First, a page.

Scotland's first DCD heart transplant recipient Colin Davidson with wife Susan and the Organ Care System 'Heart in a Box', which makes the life-saving procedure possible.
Scotland’s first non-beating heart transplant recipient is looking forward to Christmas following his historic procedure.
Colin Davidson from Midlothian is counting his blessings this festive period after becoming the first person to have a Donation after Circulatory Death (DCD) Heart Transplantation in this country.
The procedure, carried out by specialist surgeons at the Golden Jubilee National Hospital, has opened a new chapter for the future of heart transplantation recipients in Scotland, which will potentially save the lives of many more heart failure patients.
Colin, 59, had suffered from heart problems for around 13 years and was diagnosed with cardiomyopathy and dilated cardiomyopathy and had a defibrillator and a cardiac resynchronisation therapy defibrillator (CRTD) fitted in 2017 to deal with what became heart failure.
NHS Golden Jubilee is now only the seventh heart transplant centre worldwide to have performed a Donation after Circulatory Death (DCD) Heart Transplantation, as DCD organs were previously thought to be unsuitable for transplant.
It is only recently that UK surgeons have had the ability to carry out DCD transplants. Previously, they were able only to transplant beating hearts from donors after they were certified brain dead. DCD hearts weren’t thought to be acceptable for transplantation as they were deemed too high risk, however, developments in organ perfusion and retrieval techniques such as the Organ Care System (OCS), showed evidence that they could be suitable.
Colin, a tyre fitter from Loanhead, said: “I was getting dizziness more often, breathlessness, no energy, couldn’t walk 200 yards without being out of breath and having to stop. It was really scary at times, thinking, ‘is this my last breath, is this it?’.
“It was a bit scary at first when they mentioned DCD and being the first one in Scotland to do it was a bit frightening, but I’d heard other people in England had had successful ones so it did put me at rest a bit.
“They told me with having a rare blood group it could be up to two years to receive a transplant to best prepare me, but luckily for me it was only five weeks, which I’m so grateful for.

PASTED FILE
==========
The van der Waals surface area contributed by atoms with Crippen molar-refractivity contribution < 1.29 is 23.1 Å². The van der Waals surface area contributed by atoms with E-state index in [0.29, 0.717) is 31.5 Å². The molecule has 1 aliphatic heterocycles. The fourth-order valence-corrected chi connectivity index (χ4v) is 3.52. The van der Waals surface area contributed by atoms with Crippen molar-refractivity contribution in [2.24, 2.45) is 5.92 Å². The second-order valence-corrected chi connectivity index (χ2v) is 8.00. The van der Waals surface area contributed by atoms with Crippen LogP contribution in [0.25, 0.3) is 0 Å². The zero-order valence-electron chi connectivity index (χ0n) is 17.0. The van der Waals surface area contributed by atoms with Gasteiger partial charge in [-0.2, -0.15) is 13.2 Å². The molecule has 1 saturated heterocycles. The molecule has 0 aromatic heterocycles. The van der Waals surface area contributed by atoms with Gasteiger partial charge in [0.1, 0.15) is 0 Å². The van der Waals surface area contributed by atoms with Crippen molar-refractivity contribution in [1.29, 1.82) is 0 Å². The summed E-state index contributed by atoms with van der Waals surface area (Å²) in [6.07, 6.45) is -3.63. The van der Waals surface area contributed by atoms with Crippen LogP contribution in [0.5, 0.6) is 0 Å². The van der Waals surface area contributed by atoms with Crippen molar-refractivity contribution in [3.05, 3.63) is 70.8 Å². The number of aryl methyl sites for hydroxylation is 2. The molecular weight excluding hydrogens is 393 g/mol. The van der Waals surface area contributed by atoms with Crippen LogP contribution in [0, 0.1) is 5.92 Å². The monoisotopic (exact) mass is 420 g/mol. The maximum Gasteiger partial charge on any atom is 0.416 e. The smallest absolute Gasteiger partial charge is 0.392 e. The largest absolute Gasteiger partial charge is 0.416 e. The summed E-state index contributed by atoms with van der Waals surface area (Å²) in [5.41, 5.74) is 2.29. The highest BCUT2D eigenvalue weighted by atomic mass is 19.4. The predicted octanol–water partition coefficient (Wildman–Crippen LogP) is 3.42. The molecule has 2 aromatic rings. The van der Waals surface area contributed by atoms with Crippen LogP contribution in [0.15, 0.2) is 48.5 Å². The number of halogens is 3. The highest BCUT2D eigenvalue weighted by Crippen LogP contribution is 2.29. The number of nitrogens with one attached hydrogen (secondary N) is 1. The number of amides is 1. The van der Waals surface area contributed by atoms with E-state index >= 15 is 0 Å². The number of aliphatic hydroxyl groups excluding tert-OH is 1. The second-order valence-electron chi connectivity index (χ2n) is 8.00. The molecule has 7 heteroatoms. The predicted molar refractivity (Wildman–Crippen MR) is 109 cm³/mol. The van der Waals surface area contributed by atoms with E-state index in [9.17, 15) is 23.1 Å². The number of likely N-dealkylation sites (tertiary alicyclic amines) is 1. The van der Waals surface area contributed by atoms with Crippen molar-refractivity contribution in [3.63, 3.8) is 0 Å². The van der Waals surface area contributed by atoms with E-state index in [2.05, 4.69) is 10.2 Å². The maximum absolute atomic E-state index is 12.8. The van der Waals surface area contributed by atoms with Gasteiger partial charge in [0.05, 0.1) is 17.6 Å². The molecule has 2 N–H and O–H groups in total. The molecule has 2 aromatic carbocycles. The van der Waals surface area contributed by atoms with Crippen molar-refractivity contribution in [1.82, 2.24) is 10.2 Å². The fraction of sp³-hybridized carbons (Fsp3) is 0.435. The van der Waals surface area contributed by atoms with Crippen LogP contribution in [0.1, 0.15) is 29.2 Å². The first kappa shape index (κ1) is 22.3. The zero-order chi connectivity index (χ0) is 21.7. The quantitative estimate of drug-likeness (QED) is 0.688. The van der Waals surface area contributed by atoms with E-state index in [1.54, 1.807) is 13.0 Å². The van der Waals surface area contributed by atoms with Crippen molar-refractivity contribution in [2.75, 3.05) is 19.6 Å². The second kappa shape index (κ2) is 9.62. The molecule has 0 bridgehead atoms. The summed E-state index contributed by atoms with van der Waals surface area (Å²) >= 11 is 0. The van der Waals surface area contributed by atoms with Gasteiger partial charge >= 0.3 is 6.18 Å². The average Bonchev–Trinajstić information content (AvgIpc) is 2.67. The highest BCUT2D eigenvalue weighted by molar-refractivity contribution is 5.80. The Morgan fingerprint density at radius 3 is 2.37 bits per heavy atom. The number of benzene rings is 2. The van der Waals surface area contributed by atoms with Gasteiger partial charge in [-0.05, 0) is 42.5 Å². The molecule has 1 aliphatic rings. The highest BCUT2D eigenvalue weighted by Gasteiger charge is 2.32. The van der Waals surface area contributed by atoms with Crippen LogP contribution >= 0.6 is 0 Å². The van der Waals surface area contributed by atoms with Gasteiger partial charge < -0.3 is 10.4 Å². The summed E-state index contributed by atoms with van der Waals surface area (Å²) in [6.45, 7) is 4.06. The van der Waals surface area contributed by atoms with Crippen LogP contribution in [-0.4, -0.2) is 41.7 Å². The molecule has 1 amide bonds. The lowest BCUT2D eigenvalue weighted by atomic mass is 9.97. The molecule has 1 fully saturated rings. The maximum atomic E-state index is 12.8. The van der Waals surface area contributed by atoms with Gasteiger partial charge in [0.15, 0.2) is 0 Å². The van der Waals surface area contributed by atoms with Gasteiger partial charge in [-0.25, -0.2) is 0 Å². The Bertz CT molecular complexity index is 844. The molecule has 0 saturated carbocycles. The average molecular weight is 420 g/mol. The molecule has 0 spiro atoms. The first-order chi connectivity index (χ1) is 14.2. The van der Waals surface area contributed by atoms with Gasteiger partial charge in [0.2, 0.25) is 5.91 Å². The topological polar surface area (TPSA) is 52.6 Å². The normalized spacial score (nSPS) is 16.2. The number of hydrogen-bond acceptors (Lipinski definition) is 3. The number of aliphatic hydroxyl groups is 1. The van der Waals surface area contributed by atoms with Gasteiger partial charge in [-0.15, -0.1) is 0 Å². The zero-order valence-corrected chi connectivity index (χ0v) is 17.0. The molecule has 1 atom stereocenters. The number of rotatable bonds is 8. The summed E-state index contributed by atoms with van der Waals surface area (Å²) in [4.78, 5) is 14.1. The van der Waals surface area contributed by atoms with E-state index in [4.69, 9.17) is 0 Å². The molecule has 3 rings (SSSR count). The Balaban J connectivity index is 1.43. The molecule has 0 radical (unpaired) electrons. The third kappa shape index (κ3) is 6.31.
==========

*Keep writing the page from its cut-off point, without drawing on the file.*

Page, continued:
“I obviously didn’t know at the time I was going to get a DCD heart, but I was just really glad that someone could gift me their heart and I now feel 100 per cent better. I feel normal again, which is just an amazing feeling.
“I don’t feel special being the first one in Scotland to have this procedure, I just feel grateful beyond words to my donor and their family and all of the medical and healthcare professionals who have given me a life again.”
Sites that already undertake DCD report that outcomes for patients receiving the procedure are comparable to those given a Donation after Brain Death (DBD) organ, the traditional transplantation method.
Golden Jubilee Consultant Transplant Surgeon Phil Curry carried out the first Scottish DCD procedure with the help of Royal Papworth’s Simon Messer and the dedicated transplant team at the Clydebank hospital.
He said: “Years of research have gone into the possibility of using non-beating hearts to significantly increase the number of people who could benefit from the procedure.
“This has been the culmination of immense hard work and widespread support to introduce this programme across the transplant community.
“Both these two major advances - DCD Heart Retrieval and DCD Heart Transplantation - at the Golden Jubilee are an important milestone for the Scottish National Advanced Heart Failure Service (SNAHFS).
“DCD Heart Retrieval and DCD Heart Transplantation will be a new chapter in future heart transplantation for our recipients in Scotland that will increase the number of heart transplants and give our recipients this life changing and life-saving opportunity.”
Colin’s wife Susan says heart failure doesn’t just affect those diagnosed with it, but families also, and is calling for more people to consider organ donation.
She said: “Our lives are in the surgeons’ hands, not just Colin’s life, but my life as well because we don’t have any children of our own and it’s always been Colin and I.
“Everything is us and we, rather than just one of us. I would just like to thank the person that has donated this heart and their family for what they have done for Colin and I.
“I would love for more people to consider donating their organs because, honestly, it is totally life-changing for recipients and their families.”
NHS Golden Jubilee Chief Executive Jann Gardner said: “Evidence shows using non-beating heart donations will significantly increase the number of people who could potentially benefit from this procedure This development will provide hope of life-saving treatment to potentially hundreds of future advanced heart failure patients in this country.
“The Advanced Heart Failure team at NHS Golden Jubilee are committed to providing the best care for patients. They are dedicated to always striving for innovative ways to do better for the people of Scotland, and I must congratulate our multi-disciplinary team who made this possibility a reality.”